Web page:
the loaded potatoes and the great thick-cut onion rings. This is a nice
setting for a glass of wine or one of the well-chosen beers. Plus there
are milkshakes. Try a chocolate truffle alcohol-free or spiked. Prices
are moderate. (J.B.) $-$$. CC: MC, VS, AmEx. OD. FB. Handicap access.
219 E. Michigan St.
in the historic Grain Exchange Building, the Door focuses on casual
lunches with decent homemade soups, sandwiches and a Saturday brunch.
Friday fish fry features battered cod, pan-fried lake perch and even
crab cakes—best with the potato pancakes. On the lighter side you’ll
find a good cheese quesadilla and entree-sized salads. This is a good
downtown hideout for a quick lunch, a beer and maybe a cigarette.
(J.B.) $$. CC: All major. FB, FF. Handicap access. 276-8150
1020 E. Locust St.
the summertime, 140 co-ed volleyball teams tear up an outdoor sand
court. But even if it’s not warm outside, the food served inside is
worth a visit. Fish specials are offered on Wednesday and Friday, and
daily lunch specials run the gamut from meat loaf to ribs. Always on
the menu are salads, burgers and sandwiches. (K.H.) $. CC: All major.
1230 N. Van Buren St.
Victor’s is better known as a singles spot, dinners are served before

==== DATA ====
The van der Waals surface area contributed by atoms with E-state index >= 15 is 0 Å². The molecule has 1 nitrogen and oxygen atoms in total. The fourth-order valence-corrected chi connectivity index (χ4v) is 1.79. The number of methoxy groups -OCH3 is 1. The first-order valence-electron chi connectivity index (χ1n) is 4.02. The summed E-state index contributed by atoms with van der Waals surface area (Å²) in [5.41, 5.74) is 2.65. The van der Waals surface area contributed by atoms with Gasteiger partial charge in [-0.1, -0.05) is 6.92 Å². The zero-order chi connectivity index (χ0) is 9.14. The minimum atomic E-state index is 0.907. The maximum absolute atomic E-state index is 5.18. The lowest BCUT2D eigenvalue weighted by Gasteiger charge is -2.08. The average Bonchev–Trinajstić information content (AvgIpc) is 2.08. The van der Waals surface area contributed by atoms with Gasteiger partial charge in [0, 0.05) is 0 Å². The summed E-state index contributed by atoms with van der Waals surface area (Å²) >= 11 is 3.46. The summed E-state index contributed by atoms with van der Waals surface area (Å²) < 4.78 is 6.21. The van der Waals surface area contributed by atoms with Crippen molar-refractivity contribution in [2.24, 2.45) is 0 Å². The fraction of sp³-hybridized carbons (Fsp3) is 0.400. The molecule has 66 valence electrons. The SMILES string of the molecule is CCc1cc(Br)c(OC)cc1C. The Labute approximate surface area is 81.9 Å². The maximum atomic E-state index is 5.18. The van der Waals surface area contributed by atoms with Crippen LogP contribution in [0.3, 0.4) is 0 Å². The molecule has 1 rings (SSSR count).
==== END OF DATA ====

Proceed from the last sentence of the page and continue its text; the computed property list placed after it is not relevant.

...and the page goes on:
9:30 p.m. The menu is typical supper-club fare with steaks, lobster,
chops and crab legs. Portions are generous, including the Friday fish
fry and weekend prime rib specials. The lights are bright and the
volume a bit high, but the food quality more than compensates. (J.B.)
$$-$$$. CC: All major. FF, FB. 272-2522
1101 N. Water St.
one of Milwaukee’s most successful brew pubs since opening in the ’80s,
but the crowds also come for hearty sandwiches and brimming platters of
nachos. Crowded at lunch. Packed on weekends. (D.L.) $$. CC: All major.
FF, RS, FB, OD. 272-1195
146 E. Juneau Ave.
in for a pastry and coffee on your way to work in Downtown Milwaukee or
run over during lunch hour for a freshly made sandwich. During the warm
season, What’s Fresh sets tables on the sidewalk for that Chicago Loop
dining experience. (D.L.) $. CC: Not accepted. OD. 273-5677
345 N. Broadway
One of the noisy hubs of the Third Ward, the Wicked Hop is a comfortable corner bar making good use of its historic Cream City brick shell. Usually crowded at lunch and after work, the Hop serves quality bar food—chicken wings and wraps, burgers and melts, quesadillas and excellent nachos smothered in cheddar and jalapenos. On tap is a good selection of Wisconsin and imported beers. (D.L.) $. CC: All major. FB, OD, FF. Handicap access. 223-0345